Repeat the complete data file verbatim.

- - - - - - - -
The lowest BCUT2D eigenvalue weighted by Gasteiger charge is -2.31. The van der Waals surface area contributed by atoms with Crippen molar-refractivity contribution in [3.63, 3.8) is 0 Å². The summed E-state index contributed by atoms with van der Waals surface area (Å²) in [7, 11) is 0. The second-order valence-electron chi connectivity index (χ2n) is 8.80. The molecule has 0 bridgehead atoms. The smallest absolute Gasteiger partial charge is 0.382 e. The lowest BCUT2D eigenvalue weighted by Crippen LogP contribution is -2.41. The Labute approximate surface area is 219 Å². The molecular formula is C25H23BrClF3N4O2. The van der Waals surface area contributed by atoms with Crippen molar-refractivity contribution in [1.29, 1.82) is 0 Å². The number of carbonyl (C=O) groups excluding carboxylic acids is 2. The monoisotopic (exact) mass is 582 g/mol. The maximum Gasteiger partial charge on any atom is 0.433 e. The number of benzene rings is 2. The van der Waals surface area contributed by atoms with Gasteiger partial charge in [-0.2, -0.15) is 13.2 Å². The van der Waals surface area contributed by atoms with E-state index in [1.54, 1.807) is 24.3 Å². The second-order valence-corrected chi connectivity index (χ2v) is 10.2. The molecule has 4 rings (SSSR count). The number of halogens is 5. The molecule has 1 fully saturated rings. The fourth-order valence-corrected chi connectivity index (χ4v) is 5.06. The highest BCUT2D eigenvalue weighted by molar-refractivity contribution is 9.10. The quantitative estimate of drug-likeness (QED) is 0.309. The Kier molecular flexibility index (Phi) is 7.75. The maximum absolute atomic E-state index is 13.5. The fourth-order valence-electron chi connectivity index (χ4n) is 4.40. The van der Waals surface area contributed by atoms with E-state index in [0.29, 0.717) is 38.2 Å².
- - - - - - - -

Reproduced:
The lowest BCUT2D eigenvalue weighted by Gasteiger charge is -2.31. The van der Waals surface area contributed by atoms with Crippen molar-refractivity contribution in [3.63, 3.8) is 0 Å². The summed E-state index contributed by atoms with van der Waals surface area (Å²) in [7, 11) is 0. The second-order valence-electron chi connectivity index (χ2n) is 8.80. The molecule has 0 bridgehead atoms. The smallest absolute Gasteiger partial charge is 0.382 e. The lowest BCUT2D eigenvalue weighted by Crippen LogP contribution is -2.41. The Labute approximate surface area is 219 Å². The molecular formula is C25H23BrClF3N4O2. The van der Waals surface area contributed by atoms with Crippen molar-refractivity contribution in [1.29, 1.82) is 0 Å². The number of carbonyl (C=O) groups excluding carboxylic acids is 2. The monoisotopic (exact) mass is 582 g/mol. The maximum Gasteiger partial charge on any atom is 0.433 e. The number of benzene rings is 2. The van der Waals surface area contributed by atoms with Gasteiger partial charge in [-0.2, -0.15) is 13.2 Å². The van der Waals surface area contributed by atoms with E-state index in [1.54, 1.807) is 24.3 Å². The second-order valence-corrected chi connectivity index (χ2v) is 10.2. The molecule has 4 rings (SSSR count). The number of halogens is 5. The molecule has 1 fully saturated rings. The fourth-order valence-corrected chi connectivity index (χ4v) is 5.06. The highest BCUT2D eigenvalue weighted by molar-refractivity contribution is 9.10. The quantitative estimate of drug-likeness (QED) is 0.309. The Kier molecular flexibility index (Phi) is 7.75. The maximum absolute atomic E-state index is 13.5. The fourth-order valence-electron chi connectivity index (χ4n) is 4.40. The van der Waals surface area contributed by atoms with E-state index in [0.29, 0.717) is 38.2 Å².